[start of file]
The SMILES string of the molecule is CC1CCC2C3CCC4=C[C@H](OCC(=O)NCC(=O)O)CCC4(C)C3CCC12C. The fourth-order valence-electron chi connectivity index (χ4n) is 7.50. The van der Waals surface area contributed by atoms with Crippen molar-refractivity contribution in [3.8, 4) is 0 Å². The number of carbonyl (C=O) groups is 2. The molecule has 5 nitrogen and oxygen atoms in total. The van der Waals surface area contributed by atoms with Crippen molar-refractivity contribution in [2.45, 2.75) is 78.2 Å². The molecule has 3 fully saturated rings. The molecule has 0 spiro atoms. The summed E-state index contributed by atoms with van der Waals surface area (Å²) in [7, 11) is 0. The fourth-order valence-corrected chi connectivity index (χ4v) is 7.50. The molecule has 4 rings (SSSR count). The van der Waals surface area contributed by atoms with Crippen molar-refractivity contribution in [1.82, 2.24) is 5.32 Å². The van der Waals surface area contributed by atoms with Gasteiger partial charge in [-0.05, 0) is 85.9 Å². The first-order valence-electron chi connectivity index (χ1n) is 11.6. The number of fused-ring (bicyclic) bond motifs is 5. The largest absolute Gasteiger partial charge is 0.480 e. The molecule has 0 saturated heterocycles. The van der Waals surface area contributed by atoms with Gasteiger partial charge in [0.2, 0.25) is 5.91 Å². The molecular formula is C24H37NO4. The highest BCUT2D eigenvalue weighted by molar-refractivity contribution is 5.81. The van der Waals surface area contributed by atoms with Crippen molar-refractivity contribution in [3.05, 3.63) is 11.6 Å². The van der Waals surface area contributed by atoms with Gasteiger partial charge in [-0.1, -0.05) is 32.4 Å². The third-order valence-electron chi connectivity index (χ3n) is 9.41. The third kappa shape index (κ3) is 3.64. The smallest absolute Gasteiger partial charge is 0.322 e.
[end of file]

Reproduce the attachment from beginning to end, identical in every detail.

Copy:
The SMILES string of the molecule is CC1CCC2C3CCC4=C[C@H](OCC(=O)NCC(=O)O)CCC4(C)C3CCC12C. The fourth-order valence-electron chi connectivity index (χ4n) is 7.50. The van der Waals surface area contributed by atoms with Crippen molar-refractivity contribution in [3.8, 4) is 0 Å². The number of carbonyl (C=O) groups is 2. The molecule has 5 nitrogen and oxygen atoms in total. The van der Waals surface area contributed by atoms with Crippen molar-refractivity contribution in [2.45, 2.75) is 78.2 Å². The molecule has 3 fully saturated rings. The molecule has 0 spiro atoms. The summed E-state index contributed by atoms with van der Waals surface area (Å²) in [7, 11) is 0. The fourth-order valence-corrected chi connectivity index (χ4v) is 7.50. The molecule has 4 rings (SSSR count). The van der Waals surface area contributed by atoms with Crippen molar-refractivity contribution in [1.82, 2.24) is 5.32 Å². The van der Waals surface area contributed by atoms with Gasteiger partial charge in [-0.05, 0) is 85.9 Å². The first-order valence-electron chi connectivity index (χ1n) is 11.6. The number of fused-ring (bicyclic) bond motifs is 5. The largest absolute Gasteiger partial charge is 0.480 e. The molecule has 0 saturated heterocycles. The van der Waals surface area contributed by atoms with Gasteiger partial charge in [0.2, 0.25) is 5.91 Å². The molecular formula is C24H37NO4. The highest BCUT2D eigenvalue weighted by molar-refractivity contribution is 5.81. The van der Waals surface area contributed by atoms with Crippen molar-refractivity contribution in [3.05, 3.63) is 11.6 Å². The van der Waals surface area contributed by atoms with Gasteiger partial charge in [-0.1, -0.05) is 32.4 Å². The third-order valence-electron chi connectivity index (χ3n) is 9.41. The third kappa shape index (κ3) is 3.64. The smallest absolute Gasteiger partial charge is 0.322 e.